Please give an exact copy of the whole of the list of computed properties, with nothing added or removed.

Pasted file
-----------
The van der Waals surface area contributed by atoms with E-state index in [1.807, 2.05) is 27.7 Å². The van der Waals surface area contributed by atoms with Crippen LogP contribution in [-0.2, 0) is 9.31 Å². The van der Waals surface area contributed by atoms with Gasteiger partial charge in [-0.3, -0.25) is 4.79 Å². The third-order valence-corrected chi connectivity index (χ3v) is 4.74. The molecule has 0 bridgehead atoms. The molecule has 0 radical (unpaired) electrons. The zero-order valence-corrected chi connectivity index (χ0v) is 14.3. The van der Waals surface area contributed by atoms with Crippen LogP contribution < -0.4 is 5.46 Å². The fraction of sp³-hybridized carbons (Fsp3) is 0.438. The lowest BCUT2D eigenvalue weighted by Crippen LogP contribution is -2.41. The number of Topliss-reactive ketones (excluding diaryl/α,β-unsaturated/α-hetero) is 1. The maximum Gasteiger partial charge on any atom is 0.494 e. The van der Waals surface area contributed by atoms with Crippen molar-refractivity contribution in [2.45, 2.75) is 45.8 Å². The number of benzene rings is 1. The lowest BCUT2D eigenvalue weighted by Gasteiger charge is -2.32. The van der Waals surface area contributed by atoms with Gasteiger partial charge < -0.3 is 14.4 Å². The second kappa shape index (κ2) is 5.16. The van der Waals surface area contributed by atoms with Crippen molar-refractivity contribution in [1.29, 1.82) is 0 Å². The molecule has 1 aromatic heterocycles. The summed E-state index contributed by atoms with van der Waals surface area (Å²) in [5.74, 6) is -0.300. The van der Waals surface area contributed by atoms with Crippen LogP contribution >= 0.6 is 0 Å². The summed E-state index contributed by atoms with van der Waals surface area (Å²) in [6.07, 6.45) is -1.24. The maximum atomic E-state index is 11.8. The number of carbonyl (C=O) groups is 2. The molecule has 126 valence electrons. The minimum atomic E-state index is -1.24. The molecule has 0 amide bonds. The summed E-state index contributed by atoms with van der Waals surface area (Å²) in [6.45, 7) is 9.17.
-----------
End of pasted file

The van der Waals surface area contributed by atoms with E-state index in [1.807, 2.05) is 27.7 Å². The van der Waals surface area contributed by atoms with Crippen LogP contribution in [-0.2, 0) is 9.31 Å². The van der Waals surface area contributed by atoms with Gasteiger partial charge in [-0.3, -0.25) is 4.79 Å². The third-order valence-corrected chi connectivity index (χ3v) is 4.74. The molecule has 0 bridgehead atoms. The molecule has 0 radical (unpaired) electrons. The zero-order valence-corrected chi connectivity index (χ0v) is 14.3. The van der Waals surface area contributed by atoms with Crippen LogP contribution < -0.4 is 5.46 Å². The fraction of sp³-hybridized carbons (Fsp3) is 0.438. The lowest BCUT2D eigenvalue weighted by Crippen LogP contribution is -2.41. The number of Topliss-reactive ketones (excluding diaryl/α,β-unsaturated/α-hetero) is 1. The maximum Gasteiger partial charge on any atom is 0.494 e. The van der Waals surface area contributed by atoms with Crippen molar-refractivity contribution in [2.45, 2.75) is 45.8 Å². The number of benzene rings is 1. The lowest BCUT2D eigenvalue weighted by Gasteiger charge is -2.32. The van der Waals surface area contributed by atoms with Gasteiger partial charge < -0.3 is 14.4 Å². The second kappa shape index (κ2) is 5.16. The van der Waals surface area contributed by atoms with Crippen molar-refractivity contribution in [1.29, 1.82) is 0 Å². The molecule has 1 aromatic heterocycles. The summed E-state index contributed by atoms with van der Waals surface area (Å²) in [5.74, 6) is -0.300. The van der Waals surface area contributed by atoms with Crippen LogP contribution >= 0.6 is 0 Å². The summed E-state index contributed by atoms with van der Waals surface area (Å²) in [6.07, 6.45) is -1.24. The maximum atomic E-state index is 11.8. The number of carbonyl (C=O) groups is 2. The molecule has 126 valence electrons. The minimum atomic E-state index is -1.24. The molecule has 0 amide bonds. The summed E-state index contributed by atoms with van der Waals surface area (Å²) in [6.45, 7) is 9.17.